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Bernstein's Theorem states, that if a function is completely monotonic, then it is the Laplace transform of an $L^1$-function. (E.g. Widder, "The Laplace Transform", Chapter IV, Theorem 19b)

Are there any theorems of the same flavor, which characterize the inverse Laplace transform of functions, which are locally bounded or locally $L^p$?

More precisely, for \begin{equation} f(x)=\int_0^\infty dt \; e^{-xt} \; g(t) \; , \end{equation} what do I have to prove for $f$ to be able to conclude, that $g \in L_{\textrm{loc}}^p$, for some $1\le p < \infty$?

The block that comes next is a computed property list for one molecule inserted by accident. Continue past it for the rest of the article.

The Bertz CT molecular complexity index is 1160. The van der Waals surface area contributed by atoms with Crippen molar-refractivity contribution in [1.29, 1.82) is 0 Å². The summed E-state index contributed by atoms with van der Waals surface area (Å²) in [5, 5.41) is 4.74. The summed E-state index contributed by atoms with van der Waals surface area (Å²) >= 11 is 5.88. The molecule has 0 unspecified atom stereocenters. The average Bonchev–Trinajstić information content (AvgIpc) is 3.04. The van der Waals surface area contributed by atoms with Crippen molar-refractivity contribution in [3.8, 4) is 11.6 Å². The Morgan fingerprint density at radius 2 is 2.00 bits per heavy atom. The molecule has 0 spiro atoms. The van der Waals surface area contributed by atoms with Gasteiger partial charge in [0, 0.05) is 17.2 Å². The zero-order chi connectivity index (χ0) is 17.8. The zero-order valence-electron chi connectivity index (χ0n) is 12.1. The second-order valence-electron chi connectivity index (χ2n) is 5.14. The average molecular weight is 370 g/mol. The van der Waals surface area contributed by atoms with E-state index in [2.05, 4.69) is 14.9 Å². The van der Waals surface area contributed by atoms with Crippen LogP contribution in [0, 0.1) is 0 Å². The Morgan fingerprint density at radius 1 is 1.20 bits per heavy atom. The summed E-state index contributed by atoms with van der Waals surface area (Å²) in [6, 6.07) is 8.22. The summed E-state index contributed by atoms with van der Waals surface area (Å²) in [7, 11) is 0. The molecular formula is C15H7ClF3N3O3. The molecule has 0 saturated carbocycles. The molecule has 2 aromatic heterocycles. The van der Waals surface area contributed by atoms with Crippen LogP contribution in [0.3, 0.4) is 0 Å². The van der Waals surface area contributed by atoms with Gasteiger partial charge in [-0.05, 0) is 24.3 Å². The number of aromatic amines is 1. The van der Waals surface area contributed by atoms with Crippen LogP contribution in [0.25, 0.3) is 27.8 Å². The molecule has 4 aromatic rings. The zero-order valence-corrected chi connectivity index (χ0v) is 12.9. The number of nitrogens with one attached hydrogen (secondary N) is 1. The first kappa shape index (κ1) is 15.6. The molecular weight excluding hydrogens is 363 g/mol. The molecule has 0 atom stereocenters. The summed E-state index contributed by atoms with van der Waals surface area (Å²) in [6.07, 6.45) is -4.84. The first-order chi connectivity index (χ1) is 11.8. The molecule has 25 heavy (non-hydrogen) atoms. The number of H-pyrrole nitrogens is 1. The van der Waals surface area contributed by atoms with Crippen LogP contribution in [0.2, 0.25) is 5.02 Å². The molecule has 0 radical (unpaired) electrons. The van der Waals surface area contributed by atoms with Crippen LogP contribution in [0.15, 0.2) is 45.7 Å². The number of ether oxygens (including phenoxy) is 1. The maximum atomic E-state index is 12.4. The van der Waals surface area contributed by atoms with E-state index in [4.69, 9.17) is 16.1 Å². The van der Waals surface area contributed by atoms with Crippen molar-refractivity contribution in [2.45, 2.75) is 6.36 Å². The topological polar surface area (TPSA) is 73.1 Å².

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Actually, Bernstein's theorem says that such a function is the Laplace transform of a finite measure on $(0,\infty)$, not necessarily of a function. For example, $f(x) = e^{-x}$ is the Laplace transform of a point mass. – Mark Meckes Dec 1 '11 at 16:24
You are right of course. Sorry for this impreciseness. My question, however, remains the same. – florian Dec 1 '11 at 17:49

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